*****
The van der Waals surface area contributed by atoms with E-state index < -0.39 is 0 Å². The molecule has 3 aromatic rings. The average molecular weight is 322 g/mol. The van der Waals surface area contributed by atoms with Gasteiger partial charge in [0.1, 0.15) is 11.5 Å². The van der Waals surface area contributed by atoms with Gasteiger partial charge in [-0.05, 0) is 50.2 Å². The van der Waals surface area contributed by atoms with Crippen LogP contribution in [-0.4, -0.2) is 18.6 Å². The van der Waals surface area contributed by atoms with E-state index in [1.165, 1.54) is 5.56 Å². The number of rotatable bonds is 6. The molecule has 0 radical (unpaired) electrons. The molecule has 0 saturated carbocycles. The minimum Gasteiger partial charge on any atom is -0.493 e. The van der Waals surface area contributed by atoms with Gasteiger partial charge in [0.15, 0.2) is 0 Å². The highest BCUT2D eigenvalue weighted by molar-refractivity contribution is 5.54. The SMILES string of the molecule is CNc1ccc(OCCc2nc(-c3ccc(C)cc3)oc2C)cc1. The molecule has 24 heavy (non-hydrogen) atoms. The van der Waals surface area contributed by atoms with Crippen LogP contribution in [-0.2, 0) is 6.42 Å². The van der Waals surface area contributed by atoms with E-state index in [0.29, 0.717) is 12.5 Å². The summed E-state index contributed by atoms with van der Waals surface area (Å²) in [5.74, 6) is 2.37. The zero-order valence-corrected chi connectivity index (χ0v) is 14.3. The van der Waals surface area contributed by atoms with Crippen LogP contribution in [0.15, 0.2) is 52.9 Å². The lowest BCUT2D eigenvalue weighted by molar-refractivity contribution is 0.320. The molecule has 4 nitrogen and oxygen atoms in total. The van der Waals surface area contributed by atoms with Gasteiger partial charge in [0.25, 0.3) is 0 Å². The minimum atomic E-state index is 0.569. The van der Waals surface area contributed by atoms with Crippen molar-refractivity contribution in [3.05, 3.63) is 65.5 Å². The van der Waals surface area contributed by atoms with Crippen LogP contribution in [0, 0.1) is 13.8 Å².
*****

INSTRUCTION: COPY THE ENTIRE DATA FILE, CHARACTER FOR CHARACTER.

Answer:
The van der Waals surface area contributed by atoms with E-state index < -0.39 is 0 Å². The molecule has 3 aromatic rings. The average molecular weight is 322 g/mol. The van der Waals surface area contributed by atoms with Gasteiger partial charge in [0.1, 0.15) is 11.5 Å². The van der Waals surface area contributed by atoms with Gasteiger partial charge in [-0.05, 0) is 50.2 Å². The van der Waals surface area contributed by atoms with Crippen LogP contribution in [-0.4, -0.2) is 18.6 Å². The van der Waals surface area contributed by atoms with E-state index in [1.165, 1.54) is 5.56 Å². The number of rotatable bonds is 6. The molecule has 0 radical (unpaired) electrons. The molecule has 0 saturated carbocycles. The minimum Gasteiger partial charge on any atom is -0.493 e. The van der Waals surface area contributed by atoms with Gasteiger partial charge in [0.15, 0.2) is 0 Å². The highest BCUT2D eigenvalue weighted by molar-refractivity contribution is 5.54. The SMILES string of the molecule is CNc1ccc(OCCc2nc(-c3ccc(C)cc3)oc2C)cc1. The molecule has 24 heavy (non-hydrogen) atoms. The van der Waals surface area contributed by atoms with Crippen LogP contribution in [-0.2, 0) is 6.42 Å². The van der Waals surface area contributed by atoms with E-state index in [0.29, 0.717) is 12.5 Å². The summed E-state index contributed by atoms with van der Waals surface area (Å²) in [5.74, 6) is 2.37. The zero-order valence-corrected chi connectivity index (χ0v) is 14.3. The van der Waals surface area contributed by atoms with Crippen LogP contribution in [0.15, 0.2) is 52.9 Å². The lowest BCUT2D eigenvalue weighted by molar-refractivity contribution is 0.320. The molecule has 4 nitrogen and oxygen atoms in total. The van der Waals surface area contributed by atoms with Gasteiger partial charge in [0.25, 0.3) is 0 Å². The minimum atomic E-state index is 0.569. The van der Waals surface area contributed by atoms with Crippen molar-refractivity contribution in [3.05, 3.63) is 65.5 Å². The van der Waals surface area contributed by atoms with Crippen LogP contribution in [0, 0.1) is 13.8 Å².